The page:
Brian Jacques, Castaways of the Flying Dutchman (Penguin, 2001)
When I was growing up, I was one of the few young people I knew who did not read Brian Jacques. While everyone was devouring the first few books in his Redwall series, I just couldn't get excited about stories involving rats, rabbits, and other creatures I felt were insignificant. As an adult bookseller watching a new generation of children eagerly awaiting the next offering from Jacques, I was willing to admit I might have missed out on something special. So, when a copy of Castaways of the Flying Dutchman became available for review, I snatched it up thinking it was well past time for me to experience Brian Jacques.
At the start of Castaways of the Flying Dutchman a young, mute boy is saved from drowning by a cook who drags him from the sea and enslaves him aboard the ill-fated ship. A short while later, the boy in his turn rescues a black dog from starvation. Ultimately, the Flying Dutchman and all its crew meet their terrible fate, while the innocent boy and his dog are saved by an angel who sentences them to "Throughout the ages, roam this world, and wherever need is great, bring confidence and sympathy, help others to change their fate."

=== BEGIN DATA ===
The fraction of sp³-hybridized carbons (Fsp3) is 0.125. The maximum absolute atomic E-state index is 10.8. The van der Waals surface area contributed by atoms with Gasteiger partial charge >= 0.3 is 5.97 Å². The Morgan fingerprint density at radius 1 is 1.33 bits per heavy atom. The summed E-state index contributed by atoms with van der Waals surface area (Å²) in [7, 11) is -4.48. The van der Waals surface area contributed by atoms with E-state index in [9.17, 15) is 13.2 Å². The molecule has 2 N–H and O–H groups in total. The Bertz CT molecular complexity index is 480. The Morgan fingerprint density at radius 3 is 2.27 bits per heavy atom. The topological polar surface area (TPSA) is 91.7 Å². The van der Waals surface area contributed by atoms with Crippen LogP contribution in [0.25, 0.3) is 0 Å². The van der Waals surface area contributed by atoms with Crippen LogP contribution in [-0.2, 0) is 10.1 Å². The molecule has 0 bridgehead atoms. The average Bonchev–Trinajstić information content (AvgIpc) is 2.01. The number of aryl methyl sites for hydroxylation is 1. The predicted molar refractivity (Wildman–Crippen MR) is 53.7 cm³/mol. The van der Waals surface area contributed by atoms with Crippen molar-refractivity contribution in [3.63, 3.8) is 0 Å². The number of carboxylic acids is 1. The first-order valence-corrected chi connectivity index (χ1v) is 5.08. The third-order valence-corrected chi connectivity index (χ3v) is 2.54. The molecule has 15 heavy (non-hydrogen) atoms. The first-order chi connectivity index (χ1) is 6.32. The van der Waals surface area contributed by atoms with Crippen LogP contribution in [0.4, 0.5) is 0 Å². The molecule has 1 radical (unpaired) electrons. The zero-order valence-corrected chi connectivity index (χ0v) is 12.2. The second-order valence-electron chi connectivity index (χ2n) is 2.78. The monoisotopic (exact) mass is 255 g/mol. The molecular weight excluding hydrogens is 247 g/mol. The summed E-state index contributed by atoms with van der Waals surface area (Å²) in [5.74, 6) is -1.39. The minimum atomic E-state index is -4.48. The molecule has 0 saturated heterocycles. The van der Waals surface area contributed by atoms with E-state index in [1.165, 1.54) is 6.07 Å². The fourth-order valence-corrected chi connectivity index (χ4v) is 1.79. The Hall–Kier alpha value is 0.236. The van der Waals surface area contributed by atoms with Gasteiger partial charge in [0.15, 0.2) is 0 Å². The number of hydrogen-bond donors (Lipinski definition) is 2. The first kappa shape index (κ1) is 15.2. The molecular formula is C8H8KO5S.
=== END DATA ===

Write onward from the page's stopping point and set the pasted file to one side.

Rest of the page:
The title and the cover of this book are greatly misleading. Any prospective reader would assume they were about to embark on a thrilling sea adventure. Instead, after the initial chapters, the book quickly settles into a cozy children's mystery, with nothing to do with the sea or the legend of the Flying Dutchman. Indeed, the climax of the story occurs within the first 50 pages of the book, and by comparison the rest is distinctly unexciting.
The bulk of this story takes place almost three centuries after our heroes have been tossed free of the cursed vessel. The castaways have long since acquired names, voices, and the ability to communicate telepathically. Ben and his faithful dog Ned have arrived in the sleepy town of Chapelvale, where unknown trouble awaits them. From this point on the book is a typical children’s mystery as, along with several charming and good-hearted villagers, the immortal pair works to save the village by solving a riddle that is disappointingly contrived.
Absorbed at the beginning, from page 51 on I felt like I was counting down the pages, trying in vain to hurry my way through a plodding scavenger hunt. In the last few pages I had hoped to at least find the happy end to Ben and Ned’s lonely wandering, but alas, this book is the start of a series.
Not having read anything else by Brian Jacques, I cannot predict how fans of his previous books will feel about this tale. For my part, I must say that after reading Castaways of the Flying Dutchman I’m left asking the same question I did at age twelve: “What’s the big deal about Brian Jacques?”
Visit Redwall Abbey to learn more about Brian Jacques and his popular books.